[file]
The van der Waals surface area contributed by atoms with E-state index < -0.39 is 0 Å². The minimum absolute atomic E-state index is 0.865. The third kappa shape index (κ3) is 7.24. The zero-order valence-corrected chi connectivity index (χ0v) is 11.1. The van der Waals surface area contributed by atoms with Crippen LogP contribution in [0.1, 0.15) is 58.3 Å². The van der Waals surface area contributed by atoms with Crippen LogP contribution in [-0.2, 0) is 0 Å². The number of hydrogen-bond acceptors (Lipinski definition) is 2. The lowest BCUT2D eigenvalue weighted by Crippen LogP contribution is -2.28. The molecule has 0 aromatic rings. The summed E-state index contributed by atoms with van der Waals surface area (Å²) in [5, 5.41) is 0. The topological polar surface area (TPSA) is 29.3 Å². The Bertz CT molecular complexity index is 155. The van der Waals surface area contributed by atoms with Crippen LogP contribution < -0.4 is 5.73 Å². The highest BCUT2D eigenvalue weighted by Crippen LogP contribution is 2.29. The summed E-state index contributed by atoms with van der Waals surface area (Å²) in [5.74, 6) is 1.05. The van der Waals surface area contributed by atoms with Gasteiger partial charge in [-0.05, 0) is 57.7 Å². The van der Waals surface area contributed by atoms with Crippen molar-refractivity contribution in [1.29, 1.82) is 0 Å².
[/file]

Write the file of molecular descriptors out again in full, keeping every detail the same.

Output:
The van der Waals surface area contributed by atoms with E-state index < -0.39 is 0 Å². The minimum absolute atomic E-state index is 0.865. The third kappa shape index (κ3) is 7.24. The zero-order valence-corrected chi connectivity index (χ0v) is 11.1. The van der Waals surface area contributed by atoms with Crippen LogP contribution in [0.1, 0.15) is 58.3 Å². The van der Waals surface area contributed by atoms with Crippen LogP contribution in [-0.2, 0) is 0 Å². The number of hydrogen-bond acceptors (Lipinski definition) is 2. The lowest BCUT2D eigenvalue weighted by Crippen LogP contribution is -2.28. The molecule has 0 aromatic rings. The summed E-state index contributed by atoms with van der Waals surface area (Å²) in [5, 5.41) is 0. The topological polar surface area (TPSA) is 29.3 Å². The Bertz CT molecular complexity index is 155. The van der Waals surface area contributed by atoms with Crippen LogP contribution < -0.4 is 5.73 Å². The highest BCUT2D eigenvalue weighted by Crippen LogP contribution is 2.29. The summed E-state index contributed by atoms with van der Waals surface area (Å²) in [5.74, 6) is 1.05. The van der Waals surface area contributed by atoms with Gasteiger partial charge in [-0.05, 0) is 57.7 Å². The van der Waals surface area contributed by atoms with Crippen molar-refractivity contribution in [1.29, 1.82) is 0 Å².